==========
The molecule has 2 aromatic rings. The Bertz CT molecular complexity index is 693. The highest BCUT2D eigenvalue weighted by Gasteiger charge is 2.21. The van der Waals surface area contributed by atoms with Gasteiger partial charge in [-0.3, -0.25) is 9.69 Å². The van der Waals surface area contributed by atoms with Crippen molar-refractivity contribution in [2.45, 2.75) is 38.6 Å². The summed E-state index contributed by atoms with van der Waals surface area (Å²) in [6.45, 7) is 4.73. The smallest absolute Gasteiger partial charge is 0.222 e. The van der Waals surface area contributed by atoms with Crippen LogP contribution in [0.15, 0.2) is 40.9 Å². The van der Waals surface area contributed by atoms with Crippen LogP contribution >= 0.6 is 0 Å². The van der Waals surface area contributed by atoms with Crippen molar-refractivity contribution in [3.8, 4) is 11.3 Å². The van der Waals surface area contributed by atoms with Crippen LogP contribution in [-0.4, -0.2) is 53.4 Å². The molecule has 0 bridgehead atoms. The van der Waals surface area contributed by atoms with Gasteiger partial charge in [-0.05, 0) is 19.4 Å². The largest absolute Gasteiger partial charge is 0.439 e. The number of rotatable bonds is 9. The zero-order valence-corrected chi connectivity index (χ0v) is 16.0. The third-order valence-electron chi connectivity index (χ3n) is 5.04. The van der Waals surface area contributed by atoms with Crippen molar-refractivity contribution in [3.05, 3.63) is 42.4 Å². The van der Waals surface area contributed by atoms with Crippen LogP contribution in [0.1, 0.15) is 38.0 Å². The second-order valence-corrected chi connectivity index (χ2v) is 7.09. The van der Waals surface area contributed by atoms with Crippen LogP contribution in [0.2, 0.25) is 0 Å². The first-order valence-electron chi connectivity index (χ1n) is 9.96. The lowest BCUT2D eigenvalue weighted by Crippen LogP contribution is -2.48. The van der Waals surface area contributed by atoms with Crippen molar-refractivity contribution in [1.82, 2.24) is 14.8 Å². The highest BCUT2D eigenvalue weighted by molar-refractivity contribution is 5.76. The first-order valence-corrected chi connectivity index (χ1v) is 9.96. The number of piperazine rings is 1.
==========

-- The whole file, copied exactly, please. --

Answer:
The molecule has 2 aromatic rings. The Bertz CT molecular complexity index is 693. The highest BCUT2D eigenvalue weighted by Gasteiger charge is 2.21. The van der Waals surface area contributed by atoms with Gasteiger partial charge in [-0.3, -0.25) is 9.69 Å². The van der Waals surface area contributed by atoms with Crippen molar-refractivity contribution in [2.45, 2.75) is 38.6 Å². The summed E-state index contributed by atoms with van der Waals surface area (Å²) in [6.45, 7) is 4.73. The smallest absolute Gasteiger partial charge is 0.222 e. The van der Waals surface area contributed by atoms with Crippen LogP contribution in [0.15, 0.2) is 40.9 Å². The van der Waals surface area contributed by atoms with Crippen LogP contribution >= 0.6 is 0 Å². The van der Waals surface area contributed by atoms with Crippen molar-refractivity contribution in [3.8, 4) is 11.3 Å². The van der Waals surface area contributed by atoms with Crippen LogP contribution in [-0.4, -0.2) is 53.4 Å². The molecule has 0 bridgehead atoms. The van der Waals surface area contributed by atoms with Gasteiger partial charge in [-0.05, 0) is 19.4 Å². The largest absolute Gasteiger partial charge is 0.439 e. The number of rotatable bonds is 9. The zero-order valence-corrected chi connectivity index (χ0v) is 16.0. The third-order valence-electron chi connectivity index (χ3n) is 5.04. The van der Waals surface area contributed by atoms with Crippen molar-refractivity contribution in [3.05, 3.63) is 42.4 Å². The van der Waals surface area contributed by atoms with Crippen LogP contribution in [0.1, 0.15) is 38.0 Å². The second-order valence-corrected chi connectivity index (χ2v) is 7.09. The van der Waals surface area contributed by atoms with Crippen LogP contribution in [0.2, 0.25) is 0 Å². The first-order valence-electron chi connectivity index (χ1n) is 9.96. The lowest BCUT2D eigenvalue weighted by Crippen LogP contribution is -2.48. The van der Waals surface area contributed by atoms with Crippen molar-refractivity contribution in [1.82, 2.24) is 14.8 Å². The highest BCUT2D eigenvalue weighted by molar-refractivity contribution is 5.76. The first-order valence-corrected chi connectivity index (χ1v) is 9.96. The number of piperazine rings is 1.